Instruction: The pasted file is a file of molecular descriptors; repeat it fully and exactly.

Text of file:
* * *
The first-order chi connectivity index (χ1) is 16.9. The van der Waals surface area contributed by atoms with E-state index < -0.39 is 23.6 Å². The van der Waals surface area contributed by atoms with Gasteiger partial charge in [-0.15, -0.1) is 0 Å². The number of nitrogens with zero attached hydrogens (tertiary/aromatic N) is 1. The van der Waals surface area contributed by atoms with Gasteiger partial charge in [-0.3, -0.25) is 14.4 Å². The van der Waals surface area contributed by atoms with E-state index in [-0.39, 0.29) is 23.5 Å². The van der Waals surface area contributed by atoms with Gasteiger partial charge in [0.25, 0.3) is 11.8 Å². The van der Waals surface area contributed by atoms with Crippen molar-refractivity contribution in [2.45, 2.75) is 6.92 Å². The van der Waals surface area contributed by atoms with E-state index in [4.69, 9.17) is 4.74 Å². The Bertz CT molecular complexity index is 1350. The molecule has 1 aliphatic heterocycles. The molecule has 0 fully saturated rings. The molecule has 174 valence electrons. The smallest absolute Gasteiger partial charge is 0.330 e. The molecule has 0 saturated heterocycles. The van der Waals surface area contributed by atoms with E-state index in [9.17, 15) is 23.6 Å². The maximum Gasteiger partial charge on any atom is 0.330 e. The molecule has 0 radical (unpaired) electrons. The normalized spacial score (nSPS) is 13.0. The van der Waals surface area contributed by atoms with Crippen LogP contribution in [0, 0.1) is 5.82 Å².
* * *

The first-order chi connectivity index (χ1) is 16.9. The van der Waals surface area contributed by atoms with E-state index < -0.39 is 23.6 Å². The van der Waals surface area contributed by atoms with Gasteiger partial charge in [-0.15, -0.1) is 0 Å². The number of nitrogens with zero attached hydrogens (tertiary/aromatic N) is 1. The van der Waals surface area contributed by atoms with Gasteiger partial charge in [-0.3, -0.25) is 14.4 Å². The van der Waals surface area contributed by atoms with E-state index in [-0.39, 0.29) is 23.5 Å². The van der Waals surface area contributed by atoms with Gasteiger partial charge in [0.25, 0.3) is 11.8 Å². The van der Waals surface area contributed by atoms with Crippen molar-refractivity contribution in [2.45, 2.75) is 6.92 Å². The van der Waals surface area contributed by atoms with E-state index in [4.69, 9.17) is 4.74 Å². The Bertz CT molecular complexity index is 1350. The molecule has 1 aliphatic heterocycles. The molecule has 0 fully saturated rings. The molecule has 174 valence electrons. The smallest absolute Gasteiger partial charge is 0.330 e. The molecule has 0 saturated heterocycles. The van der Waals surface area contributed by atoms with E-state index in [9.17, 15) is 23.6 Å². The maximum Gasteiger partial charge on any atom is 0.330 e. The molecule has 0 radical (unpaired) electrons. The normalized spacial score (nSPS) is 13.0. The van der Waals surface area contributed by atoms with Crippen LogP contribution in [0, 0.1) is 5.82 Å².